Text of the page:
Architecture passed down from one generation to the next never goes out of style. Architect Jon Danielsen Aarhus is the fourth generation of his family to build a cabin on the jagged terrain that covers the Norweigan region of Ustaoset. Aarhus built the beautiful pine-clad cabin using traditional construction methods with repurposed materials from his grandparents’ cabin, which was originally built on the same site in the 1960s.
Ustaoset is 3,500 feet above sea level, with a topography that is not at all construction friendly. Although the architect reused as much material as possible from his grandparents’ 50-year-old wooden cabin, al new construction materials had to be flown in by helicopter or snow scooter during the winter months.
The new cabin is built on the same location in order to reduce the new structure’s footprint as much as possible. The materials reused in the new design include the outside stairs and bench, which is made out of prior building’s old floorboards. Old stones taken from the original cabin’s foundation were repurposed as paving that leads up to the entrance. As for the remaining materials, the architect has plans to use them to build an outhouse in the future.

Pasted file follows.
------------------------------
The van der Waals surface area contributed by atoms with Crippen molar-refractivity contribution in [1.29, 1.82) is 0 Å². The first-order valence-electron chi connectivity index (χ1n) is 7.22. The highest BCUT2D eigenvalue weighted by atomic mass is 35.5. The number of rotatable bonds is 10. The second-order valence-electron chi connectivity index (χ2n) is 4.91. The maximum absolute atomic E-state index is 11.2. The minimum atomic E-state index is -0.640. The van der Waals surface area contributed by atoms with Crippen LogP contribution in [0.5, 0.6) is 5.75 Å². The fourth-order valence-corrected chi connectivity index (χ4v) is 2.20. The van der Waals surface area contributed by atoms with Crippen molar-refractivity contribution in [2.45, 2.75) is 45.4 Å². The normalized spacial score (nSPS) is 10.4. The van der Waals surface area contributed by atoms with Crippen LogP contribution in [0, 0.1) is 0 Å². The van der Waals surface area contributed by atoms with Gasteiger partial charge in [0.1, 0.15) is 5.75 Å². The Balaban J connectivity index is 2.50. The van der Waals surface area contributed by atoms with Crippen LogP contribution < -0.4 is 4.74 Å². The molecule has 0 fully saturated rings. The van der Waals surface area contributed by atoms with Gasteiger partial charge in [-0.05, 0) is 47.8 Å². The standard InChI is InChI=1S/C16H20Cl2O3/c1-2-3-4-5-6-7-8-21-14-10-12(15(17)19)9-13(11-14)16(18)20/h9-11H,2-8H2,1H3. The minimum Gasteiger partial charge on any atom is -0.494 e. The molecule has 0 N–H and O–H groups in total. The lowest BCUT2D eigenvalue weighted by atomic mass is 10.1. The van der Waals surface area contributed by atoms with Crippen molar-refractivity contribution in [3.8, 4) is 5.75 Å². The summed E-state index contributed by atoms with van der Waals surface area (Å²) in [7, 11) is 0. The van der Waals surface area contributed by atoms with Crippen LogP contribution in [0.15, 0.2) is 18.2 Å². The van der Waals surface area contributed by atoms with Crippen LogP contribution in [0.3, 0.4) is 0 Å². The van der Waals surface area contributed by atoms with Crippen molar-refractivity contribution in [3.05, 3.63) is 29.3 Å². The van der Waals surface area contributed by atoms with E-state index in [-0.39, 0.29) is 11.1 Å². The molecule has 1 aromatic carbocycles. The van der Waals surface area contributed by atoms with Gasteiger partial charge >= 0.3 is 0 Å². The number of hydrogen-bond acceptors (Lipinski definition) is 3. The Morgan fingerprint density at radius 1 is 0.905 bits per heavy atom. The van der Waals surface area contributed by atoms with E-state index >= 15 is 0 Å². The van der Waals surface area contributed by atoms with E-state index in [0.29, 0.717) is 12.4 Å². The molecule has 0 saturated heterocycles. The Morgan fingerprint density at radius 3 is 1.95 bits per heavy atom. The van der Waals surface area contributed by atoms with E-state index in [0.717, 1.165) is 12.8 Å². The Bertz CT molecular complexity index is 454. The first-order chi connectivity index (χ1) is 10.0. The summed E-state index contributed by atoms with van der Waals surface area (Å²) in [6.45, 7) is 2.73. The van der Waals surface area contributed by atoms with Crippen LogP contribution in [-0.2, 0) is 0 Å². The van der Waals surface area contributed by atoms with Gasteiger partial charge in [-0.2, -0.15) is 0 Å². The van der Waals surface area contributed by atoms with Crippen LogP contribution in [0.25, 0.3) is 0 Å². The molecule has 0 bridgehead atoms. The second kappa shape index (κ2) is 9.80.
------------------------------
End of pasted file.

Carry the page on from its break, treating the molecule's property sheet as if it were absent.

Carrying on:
To make the building site-specific, the design of the new cabin had to be resilient to the severe climate that includes strong winds and icy snow. Using the old cabin’s tried and true layout, the architect kept the original shape of the building by implementing traditional building methods, but added modern features such as solar protected glass panels. The large windows not only insulate the home and offer natural daylight on the interior, but provide jaw-dropping views of the Hallingskarvet mountain range, the Hardangerjøkulen glacier, and Lake Ustevann. As for the immediate landscape, Aarhus did the groundwork himself, forgoing heavy machinery for a shovel and wheelbarrow in order to protect the indigenous vegetation that grows in the high altitude.
Photography by Knut Bry